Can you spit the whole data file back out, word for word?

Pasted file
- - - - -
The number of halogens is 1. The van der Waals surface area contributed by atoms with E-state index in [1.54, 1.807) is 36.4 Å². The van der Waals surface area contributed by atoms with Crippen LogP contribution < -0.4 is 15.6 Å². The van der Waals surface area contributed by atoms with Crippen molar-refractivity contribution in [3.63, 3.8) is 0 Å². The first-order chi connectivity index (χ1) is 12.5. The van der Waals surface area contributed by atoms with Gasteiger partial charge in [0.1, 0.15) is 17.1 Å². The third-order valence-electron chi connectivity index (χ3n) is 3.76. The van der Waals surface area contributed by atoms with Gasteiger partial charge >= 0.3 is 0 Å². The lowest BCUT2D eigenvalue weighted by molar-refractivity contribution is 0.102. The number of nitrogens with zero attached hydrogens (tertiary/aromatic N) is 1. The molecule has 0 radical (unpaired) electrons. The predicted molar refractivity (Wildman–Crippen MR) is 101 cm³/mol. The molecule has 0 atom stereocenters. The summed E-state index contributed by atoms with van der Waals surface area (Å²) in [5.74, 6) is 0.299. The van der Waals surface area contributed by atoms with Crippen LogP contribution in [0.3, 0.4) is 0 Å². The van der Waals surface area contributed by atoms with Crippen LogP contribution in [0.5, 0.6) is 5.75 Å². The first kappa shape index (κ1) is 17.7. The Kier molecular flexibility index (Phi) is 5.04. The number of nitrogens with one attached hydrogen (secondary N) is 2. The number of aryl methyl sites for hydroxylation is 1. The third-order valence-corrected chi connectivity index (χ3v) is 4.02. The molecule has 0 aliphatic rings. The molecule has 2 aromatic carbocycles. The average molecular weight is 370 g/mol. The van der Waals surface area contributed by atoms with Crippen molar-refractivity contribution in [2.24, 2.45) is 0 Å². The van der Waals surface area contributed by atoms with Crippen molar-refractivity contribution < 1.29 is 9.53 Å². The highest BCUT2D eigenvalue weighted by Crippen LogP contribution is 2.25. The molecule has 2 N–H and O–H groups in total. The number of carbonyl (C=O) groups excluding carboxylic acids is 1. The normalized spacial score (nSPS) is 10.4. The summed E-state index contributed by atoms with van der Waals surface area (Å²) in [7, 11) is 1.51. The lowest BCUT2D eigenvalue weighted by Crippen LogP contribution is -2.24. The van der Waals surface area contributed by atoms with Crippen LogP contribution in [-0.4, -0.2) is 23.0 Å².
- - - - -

The number of halogens is 1. The van der Waals surface area contributed by atoms with E-state index in [1.54, 1.807) is 36.4 Å². The van der Waals surface area contributed by atoms with Crippen LogP contribution < -0.4 is 15.6 Å². The van der Waals surface area contributed by atoms with Crippen molar-refractivity contribution in [3.63, 3.8) is 0 Å². The first-order chi connectivity index (χ1) is 12.5. The van der Waals surface area contributed by atoms with Gasteiger partial charge in [0.1, 0.15) is 17.1 Å². The third-order valence-electron chi connectivity index (χ3n) is 3.76. The van der Waals surface area contributed by atoms with Gasteiger partial charge >= 0.3 is 0 Å². The lowest BCUT2D eigenvalue weighted by molar-refractivity contribution is 0.102. The number of nitrogens with zero attached hydrogens (tertiary/aromatic N) is 1. The molecule has 0 radical (unpaired) electrons. The predicted molar refractivity (Wildman–Crippen MR) is 101 cm³/mol. The molecule has 0 atom stereocenters. The summed E-state index contributed by atoms with van der Waals surface area (Å²) in [5.74, 6) is 0.299. The van der Waals surface area contributed by atoms with Crippen LogP contribution in [0.3, 0.4) is 0 Å². The van der Waals surface area contributed by atoms with Crippen LogP contribution in [0.5, 0.6) is 5.75 Å². The first kappa shape index (κ1) is 17.7. The Kier molecular flexibility index (Phi) is 5.04. The number of nitrogens with one attached hydrogen (secondary N) is 2. The number of aryl methyl sites for hydroxylation is 1. The third-order valence-corrected chi connectivity index (χ3v) is 4.02. The molecule has 0 aliphatic rings. The molecule has 2 aromatic carbocycles. The average molecular weight is 370 g/mol. The van der Waals surface area contributed by atoms with Crippen molar-refractivity contribution in [2.24, 2.45) is 0 Å². The van der Waals surface area contributed by atoms with Crippen molar-refractivity contribution < 1.29 is 9.53 Å². The highest BCUT2D eigenvalue weighted by Crippen LogP contribution is 2.25. The molecule has 2 N–H and O–H groups in total. The number of carbonyl (C=O) groups excluding carboxylic acids is 1. The normalized spacial score (nSPS) is 10.4. The summed E-state index contributed by atoms with van der Waals surface area (Å²) in [7, 11) is 1.51. The lowest BCUT2D eigenvalue weighted by Crippen LogP contribution is -2.24. The van der Waals surface area contributed by atoms with Crippen LogP contribution in [-0.4, -0.2) is 23.0 Å².